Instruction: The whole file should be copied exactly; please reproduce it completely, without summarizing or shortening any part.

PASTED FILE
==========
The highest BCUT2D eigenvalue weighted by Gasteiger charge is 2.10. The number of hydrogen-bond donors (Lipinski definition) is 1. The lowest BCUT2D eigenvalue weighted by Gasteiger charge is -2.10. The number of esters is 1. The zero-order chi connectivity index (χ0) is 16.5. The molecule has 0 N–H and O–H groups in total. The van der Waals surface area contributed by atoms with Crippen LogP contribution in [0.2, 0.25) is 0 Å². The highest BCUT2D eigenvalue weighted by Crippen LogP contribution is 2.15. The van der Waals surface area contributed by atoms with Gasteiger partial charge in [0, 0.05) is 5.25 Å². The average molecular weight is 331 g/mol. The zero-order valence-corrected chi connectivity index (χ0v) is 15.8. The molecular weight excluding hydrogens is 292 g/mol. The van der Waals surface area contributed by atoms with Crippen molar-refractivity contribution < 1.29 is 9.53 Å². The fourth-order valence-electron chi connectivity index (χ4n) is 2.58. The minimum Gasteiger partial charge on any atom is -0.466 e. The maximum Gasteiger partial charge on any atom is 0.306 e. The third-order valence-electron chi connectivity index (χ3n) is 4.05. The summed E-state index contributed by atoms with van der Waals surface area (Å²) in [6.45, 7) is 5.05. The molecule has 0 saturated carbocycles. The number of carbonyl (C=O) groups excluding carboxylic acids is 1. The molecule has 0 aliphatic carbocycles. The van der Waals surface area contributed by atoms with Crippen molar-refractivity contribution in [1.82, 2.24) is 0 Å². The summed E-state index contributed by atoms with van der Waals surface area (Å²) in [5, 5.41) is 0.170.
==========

The highest BCUT2D eigenvalue weighted by Gasteiger charge is 2.10. The number of hydrogen-bond donors (Lipinski definition) is 1. The lowest BCUT2D eigenvalue weighted by Gasteiger charge is -2.10. The number of esters is 1. The zero-order chi connectivity index (χ0) is 16.5. The molecule has 0 N–H and O–H groups in total. The van der Waals surface area contributed by atoms with Crippen LogP contribution in [0.2, 0.25) is 0 Å². The highest BCUT2D eigenvalue weighted by Crippen LogP contribution is 2.15. The van der Waals surface area contributed by atoms with Gasteiger partial charge in [0, 0.05) is 5.25 Å². The average molecular weight is 331 g/mol. The zero-order valence-corrected chi connectivity index (χ0v) is 15.8. The molecular weight excluding hydrogens is 292 g/mol. The van der Waals surface area contributed by atoms with Crippen molar-refractivity contribution < 1.29 is 9.53 Å². The fourth-order valence-electron chi connectivity index (χ4n) is 2.58. The minimum Gasteiger partial charge on any atom is -0.466 e. The maximum Gasteiger partial charge on any atom is 0.306 e. The third-order valence-electron chi connectivity index (χ3n) is 4.05. The summed E-state index contributed by atoms with van der Waals surface area (Å²) in [6.45, 7) is 5.05. The molecule has 0 saturated carbocycles. The number of carbonyl (C=O) groups excluding carboxylic acids is 1. The molecule has 0 aliphatic carbocycles. The van der Waals surface area contributed by atoms with Crippen molar-refractivity contribution in [1.82, 2.24) is 0 Å². The summed E-state index contributed by atoms with van der Waals surface area (Å²) in [5, 5.41) is 0.170.